If they would’ve even mentioned any user reviews of Personal Capital, I could’ve trusted their opinions. But none of them haven’t. They have simply re-written what Personal Capital says about their services on their website.
All in all, Personal Capital only has positive reviews from their affiliates. That’s why you can’t trust those reviews
Numerous Complaints Against Personal Capital
When you’d check the user reviews of Personal Capital, you’d see that there are many complaints against their services. All of those 4 out of 5 and 9/10 reviews create the illusion that there’s nothing wrong with Personal Capital.
The truth is the opposite. After going through the user reviews of Personal Capital, I saw that they harass their users with spam, provide below-par advisory services, and are rated 1 out of 5 on average.
Here are some user reviews of Personal Capital:
“THEY made money, not me”
According to this review, after availing Personal Capital’s services for a year, this person didn’t get any good returns. Moreover, all the praises those articles laid out for the personalized advisory services seem fake because this person only had the advisor’s email, and no other contact method.
This person gave personal capital 2 out of 5 stars because the app and customer service was good. However, this nice person has also complained about the wealth managers.
Apparently, Personal Capital’s advisors gave them 9.6% lower returns than the account they had managed themselves. Also, Personal Capital sold their stocks and mutual funds without consulting them. I don’t think that’s a sign of a good financial advisor.
“I did better managing my portfolio myself”
This person lost money when they hired Personal Capital to manage their account. They lost around $600 within a year, which was around 7-8% of their total account’s balance. This person had grown their portfolio substantially when they managed it themselves and when they hired Personal Capital, they lost money.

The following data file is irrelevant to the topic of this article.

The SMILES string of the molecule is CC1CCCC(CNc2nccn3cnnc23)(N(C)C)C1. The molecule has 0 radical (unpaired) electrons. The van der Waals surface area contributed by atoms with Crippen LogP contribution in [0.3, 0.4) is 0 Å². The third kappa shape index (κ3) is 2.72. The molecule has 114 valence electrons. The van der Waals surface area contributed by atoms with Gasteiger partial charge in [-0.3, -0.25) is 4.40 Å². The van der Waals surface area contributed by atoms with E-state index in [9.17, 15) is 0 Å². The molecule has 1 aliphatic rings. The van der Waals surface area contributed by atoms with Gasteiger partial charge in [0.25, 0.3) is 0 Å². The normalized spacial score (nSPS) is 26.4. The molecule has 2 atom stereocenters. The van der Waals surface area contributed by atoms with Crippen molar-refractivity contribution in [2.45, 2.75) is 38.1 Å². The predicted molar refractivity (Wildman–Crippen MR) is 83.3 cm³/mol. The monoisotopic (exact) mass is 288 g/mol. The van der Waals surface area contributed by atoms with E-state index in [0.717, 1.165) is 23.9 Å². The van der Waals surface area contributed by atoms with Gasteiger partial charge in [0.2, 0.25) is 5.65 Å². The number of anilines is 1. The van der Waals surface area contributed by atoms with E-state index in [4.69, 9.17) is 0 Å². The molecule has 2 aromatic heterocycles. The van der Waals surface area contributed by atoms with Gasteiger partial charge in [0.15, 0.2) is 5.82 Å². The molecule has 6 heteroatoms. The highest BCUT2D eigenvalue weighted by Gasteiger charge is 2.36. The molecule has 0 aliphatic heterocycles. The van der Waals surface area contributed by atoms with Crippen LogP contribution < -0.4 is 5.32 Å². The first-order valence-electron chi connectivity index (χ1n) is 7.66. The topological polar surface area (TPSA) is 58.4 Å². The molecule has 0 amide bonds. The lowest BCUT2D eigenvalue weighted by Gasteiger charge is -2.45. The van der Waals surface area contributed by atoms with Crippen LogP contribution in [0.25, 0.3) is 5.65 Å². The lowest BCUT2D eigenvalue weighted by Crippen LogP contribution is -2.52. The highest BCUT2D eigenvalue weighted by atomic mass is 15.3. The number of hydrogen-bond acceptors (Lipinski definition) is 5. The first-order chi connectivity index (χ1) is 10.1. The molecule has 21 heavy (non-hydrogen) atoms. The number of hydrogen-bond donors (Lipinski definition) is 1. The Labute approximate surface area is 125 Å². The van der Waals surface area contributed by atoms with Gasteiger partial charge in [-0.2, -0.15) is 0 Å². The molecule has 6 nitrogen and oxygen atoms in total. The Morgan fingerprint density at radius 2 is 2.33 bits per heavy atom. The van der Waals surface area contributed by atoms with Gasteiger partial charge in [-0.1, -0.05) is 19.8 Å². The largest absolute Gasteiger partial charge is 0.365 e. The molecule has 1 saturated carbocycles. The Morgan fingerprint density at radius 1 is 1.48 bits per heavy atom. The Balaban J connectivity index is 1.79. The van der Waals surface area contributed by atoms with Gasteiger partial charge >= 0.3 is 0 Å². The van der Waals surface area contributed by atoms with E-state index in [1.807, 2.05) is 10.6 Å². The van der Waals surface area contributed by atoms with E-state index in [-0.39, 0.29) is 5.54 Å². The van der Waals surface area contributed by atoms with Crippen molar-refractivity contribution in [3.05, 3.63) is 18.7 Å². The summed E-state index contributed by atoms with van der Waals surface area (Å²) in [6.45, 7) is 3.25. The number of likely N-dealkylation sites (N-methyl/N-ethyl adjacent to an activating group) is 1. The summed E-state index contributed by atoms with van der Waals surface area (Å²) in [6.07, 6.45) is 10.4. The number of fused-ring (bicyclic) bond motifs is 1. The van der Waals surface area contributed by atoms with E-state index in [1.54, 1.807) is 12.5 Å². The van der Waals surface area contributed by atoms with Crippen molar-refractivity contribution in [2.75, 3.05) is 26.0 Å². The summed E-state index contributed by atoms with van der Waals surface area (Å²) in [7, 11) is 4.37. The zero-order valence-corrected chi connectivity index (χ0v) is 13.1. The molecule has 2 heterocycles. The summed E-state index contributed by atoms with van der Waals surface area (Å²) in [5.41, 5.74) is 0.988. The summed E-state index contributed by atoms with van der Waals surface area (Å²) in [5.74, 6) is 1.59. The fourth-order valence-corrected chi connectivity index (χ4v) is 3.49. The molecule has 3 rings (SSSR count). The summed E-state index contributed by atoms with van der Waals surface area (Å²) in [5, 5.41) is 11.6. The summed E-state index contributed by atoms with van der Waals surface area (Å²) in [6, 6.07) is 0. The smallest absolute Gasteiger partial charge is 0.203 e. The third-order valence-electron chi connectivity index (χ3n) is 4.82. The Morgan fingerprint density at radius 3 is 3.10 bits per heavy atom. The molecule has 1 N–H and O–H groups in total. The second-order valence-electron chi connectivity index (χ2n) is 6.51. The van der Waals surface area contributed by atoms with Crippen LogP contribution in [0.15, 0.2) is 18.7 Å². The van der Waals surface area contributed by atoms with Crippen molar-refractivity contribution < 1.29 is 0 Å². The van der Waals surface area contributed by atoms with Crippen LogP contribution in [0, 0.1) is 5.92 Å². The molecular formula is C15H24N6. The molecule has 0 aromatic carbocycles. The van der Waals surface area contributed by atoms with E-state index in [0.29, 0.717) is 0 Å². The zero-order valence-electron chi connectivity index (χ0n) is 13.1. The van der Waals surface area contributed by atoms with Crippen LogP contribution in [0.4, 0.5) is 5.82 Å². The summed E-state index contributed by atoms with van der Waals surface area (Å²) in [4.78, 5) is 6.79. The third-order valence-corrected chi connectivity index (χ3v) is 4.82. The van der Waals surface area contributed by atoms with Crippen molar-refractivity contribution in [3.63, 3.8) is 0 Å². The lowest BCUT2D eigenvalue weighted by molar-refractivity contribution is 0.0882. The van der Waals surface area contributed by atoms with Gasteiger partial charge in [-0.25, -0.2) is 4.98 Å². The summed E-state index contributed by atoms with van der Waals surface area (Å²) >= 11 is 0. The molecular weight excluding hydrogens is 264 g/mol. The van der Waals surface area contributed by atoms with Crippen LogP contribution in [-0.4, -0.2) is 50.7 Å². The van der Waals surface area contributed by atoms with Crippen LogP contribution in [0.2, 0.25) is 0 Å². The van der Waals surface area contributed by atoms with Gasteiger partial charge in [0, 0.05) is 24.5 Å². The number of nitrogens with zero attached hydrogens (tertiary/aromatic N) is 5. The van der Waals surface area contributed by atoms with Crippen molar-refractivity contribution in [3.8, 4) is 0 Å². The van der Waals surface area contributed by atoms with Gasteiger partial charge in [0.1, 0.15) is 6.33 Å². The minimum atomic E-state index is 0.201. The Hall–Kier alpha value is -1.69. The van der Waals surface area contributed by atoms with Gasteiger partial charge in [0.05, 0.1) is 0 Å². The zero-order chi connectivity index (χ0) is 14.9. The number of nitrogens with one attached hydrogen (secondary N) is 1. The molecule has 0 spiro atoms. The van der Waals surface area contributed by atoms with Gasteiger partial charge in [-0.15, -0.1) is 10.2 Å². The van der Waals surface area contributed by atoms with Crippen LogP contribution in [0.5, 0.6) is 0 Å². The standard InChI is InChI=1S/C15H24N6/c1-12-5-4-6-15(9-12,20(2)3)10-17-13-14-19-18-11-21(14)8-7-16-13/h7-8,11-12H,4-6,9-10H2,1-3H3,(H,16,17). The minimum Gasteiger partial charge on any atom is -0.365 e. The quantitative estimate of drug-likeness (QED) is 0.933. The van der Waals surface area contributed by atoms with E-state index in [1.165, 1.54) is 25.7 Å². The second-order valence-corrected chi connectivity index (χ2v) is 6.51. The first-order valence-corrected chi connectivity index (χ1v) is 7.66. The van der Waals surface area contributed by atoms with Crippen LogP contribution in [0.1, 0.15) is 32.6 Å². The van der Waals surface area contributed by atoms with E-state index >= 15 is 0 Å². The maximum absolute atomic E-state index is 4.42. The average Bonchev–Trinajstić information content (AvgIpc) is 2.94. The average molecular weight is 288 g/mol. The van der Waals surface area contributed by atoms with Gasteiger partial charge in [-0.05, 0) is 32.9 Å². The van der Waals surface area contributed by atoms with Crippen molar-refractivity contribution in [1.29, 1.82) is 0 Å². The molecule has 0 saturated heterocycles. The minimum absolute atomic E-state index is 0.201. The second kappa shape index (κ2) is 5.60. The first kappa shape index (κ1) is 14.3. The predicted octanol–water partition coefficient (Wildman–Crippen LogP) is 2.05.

What Do These Reviews Indicate?
There were many other complaints against Personal Capital and its financial advisors. Another common theme among people was of multiple calls and emails they got after using Personal Capital’s free tools. I didn’t share them here otherwise this article would turn into a book.
It’s obvious that Personal Capital isn’t that great. It’s actually horrible. Using their tools exposes you to the risk of getting calls from their salespeople. On the other hand, if you get their advisory services, you face the risk of losing your hard-earned money. They are not worth it.
In the section below, I have discussed the basic details about Personal Capital so if you haven’t heard of them, you don’t have to go someplace else to read about them.
What is Personal Capital? Everything You Need to Know
Personal Capital is an online financial services company based in Redwood Shores, CA. They also have offices in Dallas, TX, Denver, CO, and Atlanta, GA, and in San Francisco, CA. These people are popular for their online tools ranging from a retirement planner to a budgeting app.
Apart from apps, Personal Capital has a team of financial advisors too. Only those who opt for their wealth management get access to these advisors.
You need a minimum investment of $100,000 to be eligible for their investment services. While their advisory services are notorious in the market, their tools are quite popular.
Personal Capital’s Tools:
All of their tools are present under their app. It has multiple features such as a net worth calculator which shows you your net worth. In other words, if you’d sell all of your assets and pay off the liabilities, the net amount you’re left with would be your net worth.
Some other features include Savings Planner, Retirement Planner, Fee Analyzer, and others.
The Savings Planner is a tool that helps you set goals for saving money according to your income and expenses. It also gives you projections for how much you’re saving for your retirement.
Cash Flow is another tool that lets you compare the inflow and outflow of your funds.
Education planner is a tool that tells you how much you should save to cover any education-related costs in the future.
Many other tools are available on their platform. The only problem with using them is that you’ll have to provide your contact details to them, which exposes you to their aggressive salespeople. As you would’ve noticed in the reviews I discussed above, many people complain of the spammy promotions Personal Capital does after they start using their free tools.
Using Personal Capital’s free tools exposes you to their aggressive sales staff which is a huge headache
Personal Capital Wealth Management: